How organisms adapt to the novel challenges imposed by the colonization of a new habitat has long been a central question in evolutionary biology. When multiple populations of the same species independently adapt to similar environmental challenges, the question becomes whether the populations have arrived at their adaptations through the same genetic mechanisms. In recent years, genetic techniques have been used to tackle these questions by investigating the genome‐level changes underlying local adaptation. Here, we...

Data from: Spending limited resources on de-extinction could lead to net biodiversity loss

Joseph R. Bennett, Richard F. Maloney, Tammy E. Steeves, James Brazill-Boast, Hugh P. Possingham & Phillip J. Seddon
There is contentious debate surrounding the merits of de-extinction as a biodiversity conservation tool. Here, we use extant analogues to predict conservation actions for potential de-extinction candidate species from New Zealand and the Australian state of New South Wales, and use a prioritization protocol to predict the impacts of reintroducing and maintaining populations of these species on conservation of extant threatened species. Even using the optimistic assumptions that resurrection of species is externally sponsored, and...

Data from: Organic farming promotes biotic resistance to food-borne human pathogens

Matthew S. Jones, Zhen Fu, John P. Reganold, Daniel S. Karp, Thomas E. Besser, Jason M. Tylianakis & William E. Snyder
Farmland biodiversity benefits pollination, biological control and other key ecosystem services. Food safety has been seen as an exception to this broader pattern, as diverse farmlands attract wildlife that vector foodborne human pathogens. Resulting mitigation efforts thus often seek to deter wildlife by removing natural habitats, while also excluding vertebrate livestock. However, surprising recent evidence suggests that farm simplification actually increases the likelihood that produce will be contaminated with human pathogens. Here, we consider the...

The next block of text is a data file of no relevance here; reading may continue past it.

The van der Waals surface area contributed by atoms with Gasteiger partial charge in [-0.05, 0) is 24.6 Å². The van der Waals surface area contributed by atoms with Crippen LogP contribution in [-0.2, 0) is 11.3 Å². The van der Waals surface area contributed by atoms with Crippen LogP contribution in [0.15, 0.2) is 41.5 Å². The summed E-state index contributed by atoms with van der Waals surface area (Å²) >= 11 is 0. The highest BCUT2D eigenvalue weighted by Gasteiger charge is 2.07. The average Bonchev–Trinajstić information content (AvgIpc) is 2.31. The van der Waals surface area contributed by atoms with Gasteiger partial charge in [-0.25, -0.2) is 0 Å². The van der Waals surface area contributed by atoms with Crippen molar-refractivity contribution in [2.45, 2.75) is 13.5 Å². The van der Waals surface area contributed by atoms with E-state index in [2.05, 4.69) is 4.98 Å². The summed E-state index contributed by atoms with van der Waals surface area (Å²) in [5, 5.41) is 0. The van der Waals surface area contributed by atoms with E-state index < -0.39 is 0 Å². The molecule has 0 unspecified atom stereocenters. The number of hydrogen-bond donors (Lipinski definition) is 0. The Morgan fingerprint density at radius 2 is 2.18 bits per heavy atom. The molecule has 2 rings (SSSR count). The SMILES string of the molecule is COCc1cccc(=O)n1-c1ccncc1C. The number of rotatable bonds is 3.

Data from: Genotype matching in a parasitoid-host genotypic food web: an approach for measuring effects of environmental change

Blas Lavandero & Jason M. Tylianakis
Food webs typically quantify interactions between species, whereas evolution operates through the success of alleles within populations of a single species. To bridge this gap, we quantify genotypic interaction networks among individuals of a single specialized parasitoid species and its obligately to cyclically parthenogenetic aphid host along a climatic gradient. As a case study for the kinds of questions genotype food webs could be used to answer, we show that genetically-similar parasitoids became more likely...

Data from: Effects of gene flow on phenotype matching between two varieties of Joshua tree (Yucca brevifolia; Agavaceae) and their pollinators

Jeremy B. Yoder, Christopher I. Smith, Daniel J. Rowley, Ramona Flatz, William Godsoe, Christopher Drummond & Olle Pellmyr
In animal-pollinated plants, local adaptation to pollinator behaviour or morphology can restrict gene flow among plant populations; but gene flow may also prevent divergent adaptation. Here, we examine possible effects of gene flow on plant-pollinator trait matching in two varieties of Joshua tree (Agavaceae: Yucca brevifolia). The two varieties differ in strikingly in floral morphology, which matches differences in the morphology of their pollinators. However, this co-divergence is not present at a smaller scale: within...